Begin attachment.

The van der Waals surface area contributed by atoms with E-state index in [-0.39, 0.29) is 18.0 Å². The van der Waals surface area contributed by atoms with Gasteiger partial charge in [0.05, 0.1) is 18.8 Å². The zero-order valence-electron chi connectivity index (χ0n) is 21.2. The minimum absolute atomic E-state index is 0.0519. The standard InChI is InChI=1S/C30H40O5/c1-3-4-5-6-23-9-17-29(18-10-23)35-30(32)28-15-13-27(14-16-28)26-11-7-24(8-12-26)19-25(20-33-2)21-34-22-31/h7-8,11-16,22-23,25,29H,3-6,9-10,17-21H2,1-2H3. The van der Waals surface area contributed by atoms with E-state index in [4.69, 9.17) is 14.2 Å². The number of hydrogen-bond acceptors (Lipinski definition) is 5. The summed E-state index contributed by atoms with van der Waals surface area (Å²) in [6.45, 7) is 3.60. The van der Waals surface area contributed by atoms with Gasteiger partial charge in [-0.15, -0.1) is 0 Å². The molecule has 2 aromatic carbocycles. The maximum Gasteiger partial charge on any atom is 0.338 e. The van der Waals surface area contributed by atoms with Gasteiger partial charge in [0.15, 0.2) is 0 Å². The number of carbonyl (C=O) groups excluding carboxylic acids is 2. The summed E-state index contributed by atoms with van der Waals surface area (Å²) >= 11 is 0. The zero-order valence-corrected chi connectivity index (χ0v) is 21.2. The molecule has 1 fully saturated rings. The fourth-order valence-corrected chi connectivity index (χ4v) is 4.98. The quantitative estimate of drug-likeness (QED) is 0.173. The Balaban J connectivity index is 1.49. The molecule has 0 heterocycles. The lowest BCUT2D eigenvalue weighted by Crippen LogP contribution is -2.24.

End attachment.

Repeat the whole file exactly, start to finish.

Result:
The van der Waals surface area contributed by atoms with E-state index in [-0.39, 0.29) is 18.0 Å². The van der Waals surface area contributed by atoms with Gasteiger partial charge in [0.05, 0.1) is 18.8 Å². The zero-order valence-electron chi connectivity index (χ0n) is 21.2. The minimum absolute atomic E-state index is 0.0519. The standard InChI is InChI=1S/C30H40O5/c1-3-4-5-6-23-9-17-29(18-10-23)35-30(32)28-15-13-27(14-16-28)26-11-7-24(8-12-26)19-25(20-33-2)21-34-22-31/h7-8,11-16,22-23,25,29H,3-6,9-10,17-21H2,1-2H3. The van der Waals surface area contributed by atoms with E-state index in [4.69, 9.17) is 14.2 Å². The number of hydrogen-bond acceptors (Lipinski definition) is 5. The summed E-state index contributed by atoms with van der Waals surface area (Å²) in [6.45, 7) is 3.60. The van der Waals surface area contributed by atoms with Gasteiger partial charge in [-0.15, -0.1) is 0 Å². The molecule has 2 aromatic carbocycles. The maximum Gasteiger partial charge on any atom is 0.338 e. The van der Waals surface area contributed by atoms with Gasteiger partial charge in [0.15, 0.2) is 0 Å². The number of carbonyl (C=O) groups excluding carboxylic acids is 2. The summed E-state index contributed by atoms with van der Waals surface area (Å²) >= 11 is 0. The zero-order valence-corrected chi connectivity index (χ0v) is 21.2. The molecule has 1 fully saturated rings. The fourth-order valence-corrected chi connectivity index (χ4v) is 4.98. The quantitative estimate of drug-likeness (QED) is 0.173. The Balaban J connectivity index is 1.49. The molecule has 0 heterocycles. The lowest BCUT2D eigenvalue weighted by Crippen LogP contribution is -2.24.